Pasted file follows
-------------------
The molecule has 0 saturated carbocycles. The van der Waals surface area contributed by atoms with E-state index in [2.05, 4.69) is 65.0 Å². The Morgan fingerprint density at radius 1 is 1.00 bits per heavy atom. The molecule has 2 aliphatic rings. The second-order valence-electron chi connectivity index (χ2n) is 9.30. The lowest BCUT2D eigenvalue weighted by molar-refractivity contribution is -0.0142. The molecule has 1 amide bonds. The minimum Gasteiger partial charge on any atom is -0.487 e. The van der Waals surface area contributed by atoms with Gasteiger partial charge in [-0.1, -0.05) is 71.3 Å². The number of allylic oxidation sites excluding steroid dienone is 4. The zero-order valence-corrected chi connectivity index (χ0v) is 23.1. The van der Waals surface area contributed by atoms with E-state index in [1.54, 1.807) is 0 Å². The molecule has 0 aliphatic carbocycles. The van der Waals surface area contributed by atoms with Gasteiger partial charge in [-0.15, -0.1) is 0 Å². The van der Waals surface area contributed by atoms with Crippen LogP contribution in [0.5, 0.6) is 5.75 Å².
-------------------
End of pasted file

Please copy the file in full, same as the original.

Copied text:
The molecule has 0 saturated carbocycles. The van der Waals surface area contributed by atoms with E-state index in [2.05, 4.69) is 65.0 Å². The Morgan fingerprint density at radius 1 is 1.00 bits per heavy atom. The molecule has 2 aliphatic rings. The second-order valence-electron chi connectivity index (χ2n) is 9.30. The lowest BCUT2D eigenvalue weighted by molar-refractivity contribution is -0.0142. The molecule has 1 amide bonds. The minimum Gasteiger partial charge on any atom is -0.487 e. The van der Waals surface area contributed by atoms with Gasteiger partial charge in [-0.1, -0.05) is 71.3 Å². The number of allylic oxidation sites excluding steroid dienone is 4. The zero-order valence-corrected chi connectivity index (χ0v) is 23.1. The van der Waals surface area contributed by atoms with E-state index in [1.54, 1.807) is 0 Å². The molecule has 0 aliphatic carbocycles. The van der Waals surface area contributed by atoms with Gasteiger partial charge in [-0.15, -0.1) is 0 Å². The van der Waals surface area contributed by atoms with Crippen LogP contribution in [0.5, 0.6) is 5.75 Å².